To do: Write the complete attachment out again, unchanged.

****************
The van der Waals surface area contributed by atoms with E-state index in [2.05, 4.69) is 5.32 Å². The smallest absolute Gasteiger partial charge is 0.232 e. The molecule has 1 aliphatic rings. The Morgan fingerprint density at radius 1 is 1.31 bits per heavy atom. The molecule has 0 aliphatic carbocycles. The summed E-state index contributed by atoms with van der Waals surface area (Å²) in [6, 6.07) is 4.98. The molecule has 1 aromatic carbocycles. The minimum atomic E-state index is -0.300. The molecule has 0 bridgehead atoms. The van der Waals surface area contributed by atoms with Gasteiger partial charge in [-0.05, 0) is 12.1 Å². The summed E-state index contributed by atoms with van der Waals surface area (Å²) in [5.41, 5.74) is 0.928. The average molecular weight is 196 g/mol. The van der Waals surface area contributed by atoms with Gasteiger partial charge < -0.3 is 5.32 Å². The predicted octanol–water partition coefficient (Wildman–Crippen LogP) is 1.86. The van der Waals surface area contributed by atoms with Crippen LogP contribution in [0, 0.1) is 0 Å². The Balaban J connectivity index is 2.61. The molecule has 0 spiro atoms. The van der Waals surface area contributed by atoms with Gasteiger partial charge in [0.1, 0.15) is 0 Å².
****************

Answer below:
The van der Waals surface area contributed by atoms with E-state index in [2.05, 4.69) is 5.32 Å². The smallest absolute Gasteiger partial charge is 0.232 e. The molecule has 1 aliphatic rings. The Morgan fingerprint density at radius 1 is 1.31 bits per heavy atom. The molecule has 0 aliphatic carbocycles. The summed E-state index contributed by atoms with van der Waals surface area (Å²) in [6, 6.07) is 4.98. The molecule has 1 aromatic carbocycles. The minimum atomic E-state index is -0.300. The molecule has 0 bridgehead atoms. The van der Waals surface area contributed by atoms with Gasteiger partial charge in [-0.05, 0) is 12.1 Å². The summed E-state index contributed by atoms with van der Waals surface area (Å²) in [5.41, 5.74) is 0.928. The average molecular weight is 196 g/mol. The van der Waals surface area contributed by atoms with Gasteiger partial charge < -0.3 is 5.32 Å². The predicted octanol–water partition coefficient (Wildman–Crippen LogP) is 1.86. The van der Waals surface area contributed by atoms with Crippen LogP contribution in [0, 0.1) is 0 Å². The Balaban J connectivity index is 2.61. The molecule has 0 spiro atoms. The van der Waals surface area contributed by atoms with Gasteiger partial charge in [0.1, 0.15) is 0 Å².